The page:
What makes this innovation valuable is its ability to be integrated with existing lithium technologies as well as next-generation advanced batteries. As lithium sulfur and metal-air increase in manufacturing feasibility and decrease in cost over the years, implementing solid-state electrolytes could position new batteries to provide long-term energy and storage solutions to the residential, commercial, utility and transportation sectors. The transportation sector also could benefit from solid-state battery technology. Currently, companies like Volkswagen and General Motors are interested in and actively investing in solid-state batteries, potentially for their next wave of electric vehicles. Both companies have acquired stakes in different U.S. startup battery companies that specialize in these types of batteries in order to achieve longer driving distances from a single charge. Despite the hurdles, developing functional, cheaper materials for advanced batteries seems to be a priority across the board. Doing so successfully could have transcendental effects on renewable energy.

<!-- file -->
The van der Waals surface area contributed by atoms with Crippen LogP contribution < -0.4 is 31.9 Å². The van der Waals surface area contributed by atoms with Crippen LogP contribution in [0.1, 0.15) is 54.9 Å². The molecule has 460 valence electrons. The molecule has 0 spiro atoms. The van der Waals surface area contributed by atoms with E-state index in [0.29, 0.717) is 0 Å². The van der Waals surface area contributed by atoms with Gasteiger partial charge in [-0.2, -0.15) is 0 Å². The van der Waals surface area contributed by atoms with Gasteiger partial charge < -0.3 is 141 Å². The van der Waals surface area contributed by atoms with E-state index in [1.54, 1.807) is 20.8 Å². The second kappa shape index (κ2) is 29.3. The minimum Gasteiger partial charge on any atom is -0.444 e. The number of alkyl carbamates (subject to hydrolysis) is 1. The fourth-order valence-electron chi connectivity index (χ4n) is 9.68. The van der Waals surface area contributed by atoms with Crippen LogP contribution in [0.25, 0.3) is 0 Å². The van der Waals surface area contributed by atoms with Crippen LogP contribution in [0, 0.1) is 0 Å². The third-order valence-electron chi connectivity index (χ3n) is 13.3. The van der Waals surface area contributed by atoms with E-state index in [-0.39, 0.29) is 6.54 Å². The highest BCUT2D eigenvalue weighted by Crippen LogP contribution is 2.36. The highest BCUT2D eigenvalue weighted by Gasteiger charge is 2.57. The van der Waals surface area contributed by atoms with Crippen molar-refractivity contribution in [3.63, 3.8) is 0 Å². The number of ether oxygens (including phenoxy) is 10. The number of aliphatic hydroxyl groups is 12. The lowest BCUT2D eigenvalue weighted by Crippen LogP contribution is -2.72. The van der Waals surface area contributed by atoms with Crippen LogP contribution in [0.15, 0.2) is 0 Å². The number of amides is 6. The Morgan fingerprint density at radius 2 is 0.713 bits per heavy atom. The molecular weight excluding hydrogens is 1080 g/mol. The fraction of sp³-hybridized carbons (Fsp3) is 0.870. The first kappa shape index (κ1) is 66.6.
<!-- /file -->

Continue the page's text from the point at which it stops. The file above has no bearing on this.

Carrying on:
Regulatory Focus on Air Transit of Li-Ion Batteries Increases

— July 2, 2015

Lithium ion (Li-ion) batteries have been highly touted for their long lifespan, high discharge rate, and ability to perform effectively in a number of different energy storage applications, which has led to their widespread adoption across the consumer electronics, automotive electrification, and utility grid energy storage sectors. The key factors driving the design and application of Li-ion battery technologies include power capacity, energy capacity, cost, lifespan, and safety. On the cost side, Navigant Research sees the maturation of the automotive and energy storage manufacturing and supply chains creating market forces that are expected to drive costs to new lows. However, the safe transport and use of Li-ion batteries is paramount and must be factored into each step of the manufacture, sale, transport, and use phase of the battery.